stems from the recollection one has of one’s past personal events (Klein, Rozendal, &
Cosmides, 2002; Markowitsch & Staniloiu, 2011). Indeed, the severity of self-awareness
impairment in Alzheimer’s patients correlates with the severity of autobiography memory
deficits (Fargeau et al., 2010).What one did in the past and the events one experienced
define the self in the present and actually also plays a role in how one imagines the self in
the future. Thinking about the future constitutes an important mental activity as people
report experiencing future-oriented thoughts every 16 minutes (D’Argembeau, Renaud,
& Van der Linden, 2011). Current work suggest that autobiographical knowledge serves
as raw material for imagining possible future events (Quoidback, Hansenne, & Mottet,
2008; Szpunar, 2010; also see Smallwood et al., forthcoming). In short, one’s past shapes
how one sees oneself in the future.
Note that according to the model the various components of the self examined
above represent different levels of analysis (i.e., cognitive versus neural), with different
types of cognitive processes (e.g., autobiography) involved in self-awareness. Further-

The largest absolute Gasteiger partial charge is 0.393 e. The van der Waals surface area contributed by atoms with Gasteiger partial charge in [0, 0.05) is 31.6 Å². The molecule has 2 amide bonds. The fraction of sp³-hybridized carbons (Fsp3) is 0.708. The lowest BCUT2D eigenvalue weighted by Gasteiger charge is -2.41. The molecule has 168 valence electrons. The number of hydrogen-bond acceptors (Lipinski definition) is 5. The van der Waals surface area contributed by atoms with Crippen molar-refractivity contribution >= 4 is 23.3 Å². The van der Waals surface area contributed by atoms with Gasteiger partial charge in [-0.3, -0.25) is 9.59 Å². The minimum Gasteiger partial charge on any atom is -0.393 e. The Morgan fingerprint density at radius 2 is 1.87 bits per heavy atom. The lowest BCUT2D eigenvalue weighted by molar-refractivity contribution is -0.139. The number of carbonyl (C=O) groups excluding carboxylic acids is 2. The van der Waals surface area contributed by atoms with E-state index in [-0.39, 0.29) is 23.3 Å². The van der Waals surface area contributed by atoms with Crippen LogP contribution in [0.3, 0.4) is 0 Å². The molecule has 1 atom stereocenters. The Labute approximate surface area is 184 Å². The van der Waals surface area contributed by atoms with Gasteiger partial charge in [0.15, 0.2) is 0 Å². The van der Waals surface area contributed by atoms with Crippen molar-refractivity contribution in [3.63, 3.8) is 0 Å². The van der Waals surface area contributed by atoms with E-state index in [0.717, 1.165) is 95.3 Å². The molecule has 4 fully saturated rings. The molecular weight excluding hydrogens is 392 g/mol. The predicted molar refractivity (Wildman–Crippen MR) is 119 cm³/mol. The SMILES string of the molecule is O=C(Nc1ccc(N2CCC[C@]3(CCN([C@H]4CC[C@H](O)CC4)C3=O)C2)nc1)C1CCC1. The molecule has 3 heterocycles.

more, despite the fact that imagery, inner speech and autobiographical information were
discussed separately, it must be emphasized that these processes actively interact in com-
plex ways. Imagery and inner speech are seen here as cognitive processes that contribute
to the representation of autobiographical information.
This article raised the following questions: How do we become self-aware, why are we
self-aware to start with, and when are we most likely to engage in self-observation? To
summarize, we develop and maintain self-focus (the how question) through social inter-
actions from infancy (e.g., nonverbal face-to-face communication) to adulthood (e.g.,
reflected appraisals) and forward, exposure to physical stimuli (e.g., mirrors, the media –
which may initiate perspective taking), activation of medial prefrontal cortex and
peripheral brain structures, recall of past personal events, and use of cognitive processes
(e.g., imagery) that allow the self to communicate with itself. Self-awareness is beneficial
(the why question) mostly because it makes self-regulation and inference about others’
mental states possible. And we especially tend to focus attention on the self (the when
question) when exposed to self-focusing stimuli, when differences between the self and
others are made salient, and when we engage in inner speech or imagery about the
The model discussed in the last part of this paper may be more encompassing than pre-